What Scholar Mortgage Forgiveness Means for Debtors Who Did not Graduate

Like many borrowers, Halid Hamade, 28, is poised to benefit — at least somewhat — from student loan forgiveness.

After President Joe Biden announced he would forgive $10,000 of federal education debt and up to $20,000 for Pell Grant recipients reaching the income limit, Hamade said he was happy.

Still, “it’s not enough,” he said.

Hamade currently owes about $100,000 in federal and personal loans from college. He’s also one of the nearly 40 million college students who don’t have a degree to back that debt.

The business major was on track to graduate in 2016, but ran out of funds in his senior year, he said. Hamade said he was denied additional loans, making it almost impossible to remain enrolled at Penn State University. “At that point, it was out of my hands.”

Instead, Hamade dropped out of school and completed Merit America’s professional IT support certification program, which lasted less than four months. He now works as an integration engineer in Washington, DC

Halide Hamade

Source: Merit America

Non-completers face higher financial burdens

For students entering college and not graduating, managing educational loans without the benefit of a degree — and the increased earning potential that comes with it — is particularly difficult.

The default rate among borrowers who leave with student debt but no degree is three times higher than the rate among borrowers who have a degree.

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According to a report by the National Student Clearinghouse Research Center, around 39 million Americans have attended college at some point but have not earned a degree.

Although college graduation rates are rising, only about 63% of students enrolled in four-year institutions complete their degrees within six years, the National Center for Education Statistics also found.

According to a separate report by education lender Sallie Mae, most students who drop out of college said it was because of a loss of motivation or a life change. Others cite financial concerns followed by mental health issues.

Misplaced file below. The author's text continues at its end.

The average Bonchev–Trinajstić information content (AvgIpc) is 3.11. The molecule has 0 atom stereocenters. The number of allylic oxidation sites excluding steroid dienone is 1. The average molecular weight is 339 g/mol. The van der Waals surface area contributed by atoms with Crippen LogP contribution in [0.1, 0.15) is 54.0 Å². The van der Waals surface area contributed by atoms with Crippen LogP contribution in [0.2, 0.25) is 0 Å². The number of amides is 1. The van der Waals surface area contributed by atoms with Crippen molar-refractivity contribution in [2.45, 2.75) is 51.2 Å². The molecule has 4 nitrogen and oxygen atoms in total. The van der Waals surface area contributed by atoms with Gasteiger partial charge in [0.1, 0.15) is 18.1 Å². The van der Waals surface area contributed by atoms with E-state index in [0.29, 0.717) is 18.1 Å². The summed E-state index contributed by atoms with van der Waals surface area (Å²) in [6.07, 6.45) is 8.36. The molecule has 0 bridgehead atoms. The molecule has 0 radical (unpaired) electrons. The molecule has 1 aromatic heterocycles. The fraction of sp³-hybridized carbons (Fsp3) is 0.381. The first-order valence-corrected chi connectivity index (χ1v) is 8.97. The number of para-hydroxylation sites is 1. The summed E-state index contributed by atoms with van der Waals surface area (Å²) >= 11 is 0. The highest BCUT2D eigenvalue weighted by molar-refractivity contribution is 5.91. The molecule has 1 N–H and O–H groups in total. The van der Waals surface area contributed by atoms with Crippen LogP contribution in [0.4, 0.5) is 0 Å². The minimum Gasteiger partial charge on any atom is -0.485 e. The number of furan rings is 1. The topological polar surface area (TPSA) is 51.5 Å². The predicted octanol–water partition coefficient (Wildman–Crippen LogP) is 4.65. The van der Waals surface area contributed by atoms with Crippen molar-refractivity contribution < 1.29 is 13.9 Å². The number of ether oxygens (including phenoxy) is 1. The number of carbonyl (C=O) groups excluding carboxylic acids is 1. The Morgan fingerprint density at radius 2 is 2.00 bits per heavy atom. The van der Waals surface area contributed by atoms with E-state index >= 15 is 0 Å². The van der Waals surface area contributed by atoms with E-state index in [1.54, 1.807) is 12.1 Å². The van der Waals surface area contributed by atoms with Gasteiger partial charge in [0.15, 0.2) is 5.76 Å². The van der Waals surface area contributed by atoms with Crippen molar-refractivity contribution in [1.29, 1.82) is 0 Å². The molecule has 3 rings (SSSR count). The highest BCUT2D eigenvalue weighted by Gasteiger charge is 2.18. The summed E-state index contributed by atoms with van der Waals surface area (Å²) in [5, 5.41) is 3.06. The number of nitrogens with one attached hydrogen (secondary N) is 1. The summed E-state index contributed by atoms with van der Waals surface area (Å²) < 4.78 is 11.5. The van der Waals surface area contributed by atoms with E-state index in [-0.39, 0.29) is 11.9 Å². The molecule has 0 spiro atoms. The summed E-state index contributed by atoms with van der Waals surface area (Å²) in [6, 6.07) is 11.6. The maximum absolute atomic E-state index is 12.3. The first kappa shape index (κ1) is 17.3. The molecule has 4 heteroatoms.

“The non-graduates are often first-generation college students from underserved communities,” said Rick Castellano, spokesman for Sallie Mae.

Those who graduate from college are more likely to grow up in higher-income households and have at least one parent who earned a college degree, the report found.

Graduates are also better prepared when it comes to college pay: 42% said they had a plan before they enrolled on how to pay for each college year, while only 26% of non-graduates could say the same . (Other studies show that students are more likely to enroll in college when they are aware of the financial resources they have available to fund it.)

“Having a plan to pay for college or have those conversations sooner goes a long way,” Castellano said.

Forgiveness Doesn’t Mean “Tackling the Bigger Problem”

After Biden’s historic student-loan forgiveness announcement, colleges still face a larger affordability crisis, experts say.

“That’s what I’m concerned about,” said Hafeez Lakhani, the founder and president of education-focused Lakhani Coaching in New York. “When I heard about the lending, I thought it was misguided.”

“They don’t address the larger problem we have ahead of us, which is the drop in enrollment,” he said. “The enrollment decline is absolutely related to affordability.”

Average tuition and fees increased again in the 2021-2022 academic year, reaching $10,740 for domestic students in four-year public schools, according to the College Board, which tracks trends in college pricing and student aid. Average tuition and fees at four-year private institutions reached $38,070.

This year, some colleges are raising tuition by as much as 5%, citing inflation and other rising costs.

Most students have to borrow something to cover at least part of the bill. More than 40 million Americans now owe a combined $1.7 trillion in student debt, a balance that has tripled since the Great Recession.

Faced with rising tuition fees, growing student loan strains and increased labor demand, students like Hamade are increasingly choosing alternative career paths instead of four-year colleges, studies show.

However, studies show that college graduates will earn nearly $1 million more over the course of their careers, and many continue to believe that getting a degree is worth it in the end.

If he could do it again, Hamade said he would try to get his diploma but do it less expensively.

“If I were 18 now, I would go to community college and get a bachelor’s degree the cheapest way possible,” Hamade said.

“I still see that as a way for people to move forward,” he added.

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